Half full or half empty? How easy or difficult is to learn a foreign language by an English speaker? When it comes to learning Spanish, the cup is initially 61% full.
All courses of foreign languages should have an introduction, a lesson zero, where the instructor not only empathizes with the students, but also builds an enthusiastic attitude towards the target language. That introduction should answer two questions: how useful and how easy the target language is.
The answer about the useful is straightforward: why would the students be in the classroom otherwise? Even young students in mandatory classes can be shown that if the course is in their academic program is because it is useful: either to communicate with others in their area or to get better jobs.
And if asked how easy the target language is, the answer is also straightforward: Spanish is practically the easiest language to learn. The popular Language Academy Berlitz in her blog “15 of the easiest languages to learn for English speakers” put Spanish is the forth place, only behind Frisian, Dutch, and Norwegian languages. So, Spanish is ahead of similar languages like Portuguese, Italian, French, or German.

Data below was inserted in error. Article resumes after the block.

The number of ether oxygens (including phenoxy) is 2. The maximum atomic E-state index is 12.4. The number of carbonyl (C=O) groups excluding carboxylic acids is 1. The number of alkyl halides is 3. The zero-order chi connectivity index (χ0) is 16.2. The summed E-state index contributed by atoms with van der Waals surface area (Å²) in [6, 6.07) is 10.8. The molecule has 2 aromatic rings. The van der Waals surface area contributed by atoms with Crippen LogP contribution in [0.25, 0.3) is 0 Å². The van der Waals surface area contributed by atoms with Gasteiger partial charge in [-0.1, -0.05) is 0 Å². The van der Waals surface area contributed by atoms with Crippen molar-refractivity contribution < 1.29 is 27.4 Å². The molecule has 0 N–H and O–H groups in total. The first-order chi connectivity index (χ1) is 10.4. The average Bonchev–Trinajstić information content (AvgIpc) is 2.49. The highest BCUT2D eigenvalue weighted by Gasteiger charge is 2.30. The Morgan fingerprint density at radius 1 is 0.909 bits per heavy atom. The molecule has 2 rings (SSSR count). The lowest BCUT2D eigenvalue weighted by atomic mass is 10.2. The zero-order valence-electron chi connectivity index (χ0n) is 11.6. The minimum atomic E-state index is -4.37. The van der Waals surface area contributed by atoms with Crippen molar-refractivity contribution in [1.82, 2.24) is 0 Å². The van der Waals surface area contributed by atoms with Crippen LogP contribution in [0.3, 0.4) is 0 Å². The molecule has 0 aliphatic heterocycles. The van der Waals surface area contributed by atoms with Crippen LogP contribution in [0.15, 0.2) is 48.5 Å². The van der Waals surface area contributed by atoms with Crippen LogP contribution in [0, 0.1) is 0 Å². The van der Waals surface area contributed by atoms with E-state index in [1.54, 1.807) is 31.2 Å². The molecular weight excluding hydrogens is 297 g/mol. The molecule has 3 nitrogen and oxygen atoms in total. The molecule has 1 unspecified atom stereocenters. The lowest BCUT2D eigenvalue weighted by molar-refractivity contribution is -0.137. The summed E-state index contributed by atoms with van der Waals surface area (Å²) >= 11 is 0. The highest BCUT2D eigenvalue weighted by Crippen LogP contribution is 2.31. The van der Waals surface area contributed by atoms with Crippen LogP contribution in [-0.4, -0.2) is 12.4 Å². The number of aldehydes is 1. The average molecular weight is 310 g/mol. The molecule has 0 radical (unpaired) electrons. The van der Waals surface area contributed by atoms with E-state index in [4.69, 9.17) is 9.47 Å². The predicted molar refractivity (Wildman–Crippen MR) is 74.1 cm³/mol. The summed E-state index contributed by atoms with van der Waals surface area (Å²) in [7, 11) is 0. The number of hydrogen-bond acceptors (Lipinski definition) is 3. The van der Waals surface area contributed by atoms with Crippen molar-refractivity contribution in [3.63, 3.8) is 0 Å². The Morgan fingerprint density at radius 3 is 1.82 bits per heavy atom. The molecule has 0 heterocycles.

And if asked how easy the target language is, the answer is also straightforward: Spanish is practically the easiest language to learn.
Spanish derives from Latin; English doesn’t but it is filled with Latin. A rough estimate based on the etymology of words reveals that 61% of the English vocabulary is related to Spanish.
– Latin, including modern scientific and technical Latin: 28%
– French, including Old French and early Anglo-French: 28%
– Greek, (already in Latin): 5%
Although this is a rough estimate, it justifies the level of similarity between English and Spanish. Many English words have one synonym that is similar in Spanish, for examples “chick pea” is “garbanzo”, “satsuma” is “mandarin.”
The most effective pedagogical method is the one that makes the content easy. Using English to Learn Spanish is this method. It focuses on the similarities and takes out the Spanish that is already in you.
When learning Spanish, a “garbanzo bean soup with a touch of mandarin” tastes always better than a “chick pea soup with a touch of satsuma.”